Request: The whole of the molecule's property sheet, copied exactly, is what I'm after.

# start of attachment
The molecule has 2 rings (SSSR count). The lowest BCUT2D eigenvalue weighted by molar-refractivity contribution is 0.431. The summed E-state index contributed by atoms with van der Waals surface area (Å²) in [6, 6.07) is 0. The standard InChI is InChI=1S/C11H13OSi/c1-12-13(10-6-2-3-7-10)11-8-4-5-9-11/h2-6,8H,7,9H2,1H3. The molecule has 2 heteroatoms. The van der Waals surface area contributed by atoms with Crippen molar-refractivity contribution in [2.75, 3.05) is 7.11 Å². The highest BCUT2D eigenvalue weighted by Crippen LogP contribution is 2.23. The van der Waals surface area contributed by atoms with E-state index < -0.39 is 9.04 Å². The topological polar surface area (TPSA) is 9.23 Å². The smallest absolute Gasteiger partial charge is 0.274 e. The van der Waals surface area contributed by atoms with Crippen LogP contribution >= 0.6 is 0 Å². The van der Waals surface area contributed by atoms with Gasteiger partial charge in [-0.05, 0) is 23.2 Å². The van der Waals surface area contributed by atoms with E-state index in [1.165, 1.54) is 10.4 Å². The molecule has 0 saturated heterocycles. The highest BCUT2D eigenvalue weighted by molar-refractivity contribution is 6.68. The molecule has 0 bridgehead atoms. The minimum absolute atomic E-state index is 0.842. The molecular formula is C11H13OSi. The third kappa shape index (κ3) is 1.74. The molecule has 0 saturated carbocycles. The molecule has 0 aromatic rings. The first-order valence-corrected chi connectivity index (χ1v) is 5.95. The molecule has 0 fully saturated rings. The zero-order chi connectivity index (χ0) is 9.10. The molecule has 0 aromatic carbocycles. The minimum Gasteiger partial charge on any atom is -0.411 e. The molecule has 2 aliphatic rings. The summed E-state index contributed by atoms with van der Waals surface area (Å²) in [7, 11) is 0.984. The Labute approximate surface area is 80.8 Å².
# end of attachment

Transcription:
The molecule has 2 rings (SSSR count). The lowest BCUT2D eigenvalue weighted by molar-refractivity contribution is 0.431. The summed E-state index contributed by atoms with van der Waals surface area (Å²) in [6, 6.07) is 0. The standard InChI is InChI=1S/C11H13OSi/c1-12-13(10-6-2-3-7-10)11-8-4-5-9-11/h2-6,8H,7,9H2,1H3. The molecule has 2 heteroatoms. The van der Waals surface area contributed by atoms with Crippen molar-refractivity contribution in [2.75, 3.05) is 7.11 Å². The highest BCUT2D eigenvalue weighted by Crippen LogP contribution is 2.23. The van der Waals surface area contributed by atoms with E-state index < -0.39 is 9.04 Å². The topological polar surface area (TPSA) is 9.23 Å². The smallest absolute Gasteiger partial charge is 0.274 e. The van der Waals surface area contributed by atoms with Crippen LogP contribution >= 0.6 is 0 Å². The van der Waals surface area contributed by atoms with Gasteiger partial charge in [-0.05, 0) is 23.2 Å². The van der Waals surface area contributed by atoms with E-state index in [1.165, 1.54) is 10.4 Å². The molecule has 0 saturated heterocycles. The highest BCUT2D eigenvalue weighted by molar-refractivity contribution is 6.68. The molecule has 0 bridgehead atoms. The minimum absolute atomic E-state index is 0.842. The molecular formula is C11H13OSi. The third kappa shape index (κ3) is 1.74. The molecule has 0 saturated carbocycles. The molecule has 0 aromatic rings. The first-order valence-corrected chi connectivity index (χ1v) is 5.95. The molecule has 0 fully saturated rings. The zero-order chi connectivity index (χ0) is 9.10. The molecule has 0 aromatic carbocycles. The minimum Gasteiger partial charge on any atom is -0.411 e. The molecule has 2 aliphatic rings. The summed E-state index contributed by atoms with van der Waals surface area (Å²) in [7, 11) is 0.984. The Labute approximate surface area is 80.8 Å².